A few days ago I was reading Ayn Rand's "Capitalism: The Unknown Ideal" and I've made a connection between the objectivist theory of a product's value, and artistic value (Objectivism is a philosophical school of thought, attributed to Ayn Rand).
The idea is that a product's value always depends on the person who uses it, his education, backround, needs, social status, etc. There is no such thing as an "objective value" of a product, a value that exists outside the person who is involved. A janitor who buys a lipstick, but would not spend her money on a microscope, values the lipstick much more than she values the microscope. For her, the lipstick means the difference between self confidence or wretchedness, but the microscope is worthless to her.
So, the value of a product is set by the individuals who need that product. In the case of the microscope, there are obviously people in the society to whom the microscope is worth a lot, so in the end, the microscope will sell at a much higher price than the lipstick. Our conclusion here is that the value of the microscope is established by a specific group of people who need that product, and who are using that product.
The exact same thing is happening with the objects of art. The value of an art object is established by a select group of people who need it, display it, use it, etc. This select group of people is what we call the "art establishment": critics, high profile sponsors, gallery owners, curators,etc.
The "Urinal" may be worthless for a lot of people. For them, just like the microscope for the janitor, there is no use for it, because they don't see anything in it. But for a select group of people (the "art establishment"), there is a very high value for it. They see something invaluable in it (for reasons that are irrelevant for the purpose of this argument), and therefore the art object becomes extremely sought after.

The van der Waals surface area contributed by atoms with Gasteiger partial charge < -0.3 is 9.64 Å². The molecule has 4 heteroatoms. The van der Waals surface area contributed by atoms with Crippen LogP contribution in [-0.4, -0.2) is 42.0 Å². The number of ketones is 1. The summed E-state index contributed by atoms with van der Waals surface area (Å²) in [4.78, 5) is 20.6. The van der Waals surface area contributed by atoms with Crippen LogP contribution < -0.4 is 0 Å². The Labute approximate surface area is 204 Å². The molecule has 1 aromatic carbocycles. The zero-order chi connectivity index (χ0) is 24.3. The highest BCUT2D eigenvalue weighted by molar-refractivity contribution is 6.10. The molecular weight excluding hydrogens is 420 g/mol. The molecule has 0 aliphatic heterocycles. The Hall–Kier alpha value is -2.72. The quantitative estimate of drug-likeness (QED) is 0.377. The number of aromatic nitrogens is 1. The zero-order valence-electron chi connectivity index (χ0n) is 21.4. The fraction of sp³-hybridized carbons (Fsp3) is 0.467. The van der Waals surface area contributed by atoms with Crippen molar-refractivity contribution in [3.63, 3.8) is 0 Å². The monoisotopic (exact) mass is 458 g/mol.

This is why I believe that the art-ness of a work is established by a select group of the society. This is not done by force, but by the choices those members of the group make. To this group, a certain object of art is very valuable, so they become the standard, and there is nothing that the layman or the rest of the crowd can do about it. The layman has a choice to ignore the object in question, but that will not change the fact that others will pay millions for it, because they deem it invaluable.
There is no such thing as a universal criteria, to establish artistic value, or any value. That's because the concept of value is very different from one group of people to the next one.
People who demand that art should be defined, using one uniform criteria, are denying this basic law of the human society. And the objectivist philosophy recognizes this law very clearly. As soon as we try to impose a uniform criteria on art, we are acting as dictators, denying the rest of the individuals from exercising their own perception of values, based on their own human condition.
This is what happened in societies where one group of people decided to set moral standards: it resulted in totalitarian regimes. Stalin, Hitler, Mao were big fans of such standards.
Setting artistic standards would lead to the same results.